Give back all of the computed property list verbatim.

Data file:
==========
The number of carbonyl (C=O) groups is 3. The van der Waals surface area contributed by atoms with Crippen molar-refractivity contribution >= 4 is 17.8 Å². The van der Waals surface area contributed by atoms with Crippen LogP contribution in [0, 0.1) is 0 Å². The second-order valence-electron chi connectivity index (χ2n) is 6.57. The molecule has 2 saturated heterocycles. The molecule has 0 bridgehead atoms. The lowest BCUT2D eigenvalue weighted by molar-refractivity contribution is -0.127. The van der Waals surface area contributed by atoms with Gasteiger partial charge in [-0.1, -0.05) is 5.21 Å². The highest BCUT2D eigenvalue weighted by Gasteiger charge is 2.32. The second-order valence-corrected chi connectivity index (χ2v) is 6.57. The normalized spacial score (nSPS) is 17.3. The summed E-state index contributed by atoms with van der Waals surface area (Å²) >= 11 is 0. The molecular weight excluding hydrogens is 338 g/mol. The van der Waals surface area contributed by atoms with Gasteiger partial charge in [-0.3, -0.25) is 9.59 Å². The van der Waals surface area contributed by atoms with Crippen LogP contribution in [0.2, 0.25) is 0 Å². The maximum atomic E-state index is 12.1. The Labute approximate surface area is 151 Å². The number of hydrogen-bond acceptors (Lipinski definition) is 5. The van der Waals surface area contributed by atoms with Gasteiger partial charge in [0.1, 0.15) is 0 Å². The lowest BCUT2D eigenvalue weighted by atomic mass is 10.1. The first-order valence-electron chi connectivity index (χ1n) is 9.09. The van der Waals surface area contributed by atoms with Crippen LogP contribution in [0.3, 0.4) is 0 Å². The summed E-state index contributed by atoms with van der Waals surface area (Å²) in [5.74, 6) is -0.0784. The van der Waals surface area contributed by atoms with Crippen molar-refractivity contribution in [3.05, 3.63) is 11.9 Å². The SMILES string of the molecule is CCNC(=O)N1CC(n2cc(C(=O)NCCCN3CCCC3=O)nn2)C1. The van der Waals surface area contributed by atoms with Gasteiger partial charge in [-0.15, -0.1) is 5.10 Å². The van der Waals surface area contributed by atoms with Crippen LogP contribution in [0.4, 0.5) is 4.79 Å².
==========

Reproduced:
The number of carbonyl (C=O) groups is 3. The van der Waals surface area contributed by atoms with Crippen molar-refractivity contribution >= 4 is 17.8 Å². The van der Waals surface area contributed by atoms with Crippen LogP contribution in [0, 0.1) is 0 Å². The second-order valence-electron chi connectivity index (χ2n) is 6.57. The molecule has 2 saturated heterocycles. The molecule has 0 bridgehead atoms. The lowest BCUT2D eigenvalue weighted by molar-refractivity contribution is -0.127. The van der Waals surface area contributed by atoms with Gasteiger partial charge in [-0.1, -0.05) is 5.21 Å². The highest BCUT2D eigenvalue weighted by Gasteiger charge is 2.32. The second-order valence-corrected chi connectivity index (χ2v) is 6.57. The normalized spacial score (nSPS) is 17.3. The summed E-state index contributed by atoms with van der Waals surface area (Å²) >= 11 is 0. The molecular weight excluding hydrogens is 338 g/mol. The van der Waals surface area contributed by atoms with Gasteiger partial charge in [-0.3, -0.25) is 9.59 Å². The van der Waals surface area contributed by atoms with Crippen LogP contribution in [0.2, 0.25) is 0 Å². The maximum atomic E-state index is 12.1. The Labute approximate surface area is 151 Å². The number of hydrogen-bond acceptors (Lipinski definition) is 5. The van der Waals surface area contributed by atoms with Gasteiger partial charge in [0.1, 0.15) is 0 Å². The lowest BCUT2D eigenvalue weighted by atomic mass is 10.1. The first-order valence-electron chi connectivity index (χ1n) is 9.09. The van der Waals surface area contributed by atoms with Crippen LogP contribution in [0.3, 0.4) is 0 Å². The summed E-state index contributed by atoms with van der Waals surface area (Å²) in [5.74, 6) is -0.0784. The van der Waals surface area contributed by atoms with Crippen molar-refractivity contribution in [3.05, 3.63) is 11.9 Å². The SMILES string of the molecule is CCNC(=O)N1CC(n2cc(C(=O)NCCCN3CCCC3=O)nn2)C1. The van der Waals surface area contributed by atoms with Gasteiger partial charge in [-0.15, -0.1) is 5.10 Å². The van der Waals surface area contributed by atoms with Crippen LogP contribution in [0.4, 0.5) is 4.79 Å².